Maurice Hines Tappin' Thru Life
A bygone era gets a musical memoir at New World Stages.
In the world of solo shows (particularly those of the autobiographical variety), audiences have been trained to accept self-indulgence as a necessary evil. One actor, one stage, one spotlight — it seems all but inevitable for some self-congratulation to slip through, so we begrudgingly forgive the "journeying" performer through all of his sermonizing and gentle back-pats. Too bad for him that Maurice Hines has officially debunked this myth at off-Broadway's New World Stages with one of the most delightful and ego-free evenings of theater, straight from the golden age of entertainment.
Don't be mistaken, Maurice Hines Tappin' Thru Life is exactly what it sounds like: A musical revue of old-timey tunes coupled with virtuosic tap breaks, and stories from the now 72-year-old Hines' days as a child performer alongside his late brother, Gregory. But, aside from his God-given charm, ageless body, and finely tailored suits, the thing that sets this memoir apart from the rest is its intangible air of class.
Despite its eponymous title, Maurice Hines Tappin' Thru Life, directed by Jeff Calhoun, is far more a tribute to the era that molded him than it is a life-and-times of tap dancer Maurice Hines. Stories from his earliest professional jobs in 1950s Las Vegas are told with the backdrop of American segregation policies; his renditions of "Luck Be a Lady," "I've Got You Under My Skin," and "Honeysuckle Rose" (featuring extraordinary bassist Amy Shook) are homages to his iconic mentors Frank Sinatra, Sammy Davis Jr., and Lena Horne; and every tap number he delivers (with the essential aid of sound designer Michael Hahn) is in loving memory of his brother, to whom he even bequeaths a second spotlight for a soft-shoe duet.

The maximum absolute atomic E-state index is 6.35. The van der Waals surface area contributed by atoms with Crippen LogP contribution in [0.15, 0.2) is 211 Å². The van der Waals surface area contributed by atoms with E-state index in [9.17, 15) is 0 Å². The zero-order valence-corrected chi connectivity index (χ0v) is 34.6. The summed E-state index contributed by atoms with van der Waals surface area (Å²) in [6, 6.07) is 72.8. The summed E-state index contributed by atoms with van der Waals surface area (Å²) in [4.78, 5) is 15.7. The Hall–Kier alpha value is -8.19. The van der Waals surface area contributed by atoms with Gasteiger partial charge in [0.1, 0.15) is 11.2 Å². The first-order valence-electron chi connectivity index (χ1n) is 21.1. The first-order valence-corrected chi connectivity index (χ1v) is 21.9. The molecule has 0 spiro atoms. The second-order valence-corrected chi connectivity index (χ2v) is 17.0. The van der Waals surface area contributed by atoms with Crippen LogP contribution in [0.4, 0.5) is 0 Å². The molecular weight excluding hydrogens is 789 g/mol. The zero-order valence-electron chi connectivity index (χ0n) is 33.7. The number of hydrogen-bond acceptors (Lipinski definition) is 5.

Hines takes every opportunity to subvert the structure of "one actor, one stage, one spotlight," handing over the reins to his fellow performers throughout the show. His all-female jazz band, the Diva Jazz Orchestra (endearingly referred to as "The Divas"), kicks off the program from its perch on set designer Tobin Ost's lofted two-level platform. The musicians are his costars, not his accompaniment — and even get their own solo moment, featuring a smoking-hot riff by music director Sherrie Maricle that will get every little girl begging her parents for a drum set. The Manzari Brothers (exceptional tap dancers Leo and John Manzari), meanwhile, hark back to the glory days of the Hines Brothers with their own set, followed by 12-year-old tap prodigy Luke Spring with another fancy-footed solo (Spring, the Ruth Sisters, and Dario Natarelli alternate performances).
Without pomp or circumstance, Hines silently becomes the mentor that Frank Sinatra, Sammy Davis Jr., Lena Horne, and other past greats were for him, lovingly passing the torch to the next generation of artists. In Hines' own words, "My mother would always say, ‘Whatever you do onstage and in life, always do it with class.'" "Class" as a philosophy of entertainment may be a relic of the past, but thanks to Hines, it's making a comeback in New York City.